[cfe-dev] Compile Server?
dgregor at apple.com
Mon Jan 17 10:15:44 PST 2011
On Jan 16, 2011, at 5:14 PM, David Claughton wrote:
> So, over the Christmas break I spent some time trying to get my head
> around the clang code base. While looking around for a little project I
> could do to get me started, I happened upon this thread  from last
> summer which piqued my interest.
>  http://lists.cs.uiuc.edu/pipermail/cfe-dev/2010-June/009473.html
> The thread describes the idea of a compile-server and some ideas of how
> such a thing might be used to improve compile speeds. However I had a
> poke around the source and cfe-commits and as far as I can tell nothing
> much has happened with the idea.
> Is someone still actively looking at this, or planning on doing so? If
> not, I wouldn't mind having a go at it myself.
I don't know of anyone planning to work on this.
> Mind you, I had a go this weekend at hacking in some (really ugly)
> socket code just to get a feel for it, and TBH I'm starting to wonder if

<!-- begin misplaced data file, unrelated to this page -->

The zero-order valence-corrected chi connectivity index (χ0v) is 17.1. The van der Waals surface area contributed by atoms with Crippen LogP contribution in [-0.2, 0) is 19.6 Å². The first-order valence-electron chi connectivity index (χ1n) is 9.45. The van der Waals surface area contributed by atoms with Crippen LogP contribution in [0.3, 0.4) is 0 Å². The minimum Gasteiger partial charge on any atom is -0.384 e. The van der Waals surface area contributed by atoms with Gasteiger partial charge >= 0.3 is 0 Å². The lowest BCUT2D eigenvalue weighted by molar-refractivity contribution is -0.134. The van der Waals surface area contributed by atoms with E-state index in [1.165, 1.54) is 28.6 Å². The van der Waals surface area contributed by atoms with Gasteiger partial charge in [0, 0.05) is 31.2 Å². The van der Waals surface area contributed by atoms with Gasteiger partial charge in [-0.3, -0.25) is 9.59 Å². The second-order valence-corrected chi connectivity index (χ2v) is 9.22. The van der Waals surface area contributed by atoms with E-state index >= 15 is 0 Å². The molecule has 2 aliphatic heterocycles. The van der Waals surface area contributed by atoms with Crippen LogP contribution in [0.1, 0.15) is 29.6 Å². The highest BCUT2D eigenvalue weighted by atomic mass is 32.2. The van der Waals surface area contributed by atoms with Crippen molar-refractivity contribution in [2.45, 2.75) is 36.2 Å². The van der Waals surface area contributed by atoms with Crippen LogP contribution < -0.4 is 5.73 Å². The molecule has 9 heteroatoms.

> an actual server is the best approach - it seems a tad over-engineered.
> As I understand it, the goal is to present a single instance of clang
> with a list of compile jobs it needs to perform, allowing it to cache
> headers and intermediate results in memory. IMHO the most obvious way
> of doing this is to simply read a list of job descriptions from a file.
As Reid notes, C/C++ make caching of intermediate results really tricky. However, you can perform some optimizations, e.g., detecting common sequences of prefix headers and automatically generating precompiled headers for them.
> The main (only?) reason of using a server process is because 'make' and
> other build tools do not call the compiler in this way, but call it
> repeatedly for each source file. However I can't help but think that if
> some sort of "batch mode" was available and it allowed for significantly
> improved compile times, then people would find ways to make the various
> build tools work with it.
I think one of the other goals of a compiler server is to support interactive clients, such as an IDE. So, it's not that we have a list of compile jobs provided in advance: we have requests coming in, typically for some smallish set of files that are constantly changing, and we need to return results quickly.
libclang does some optimization of these cases internally; a compiler server could generalize those optimizations.
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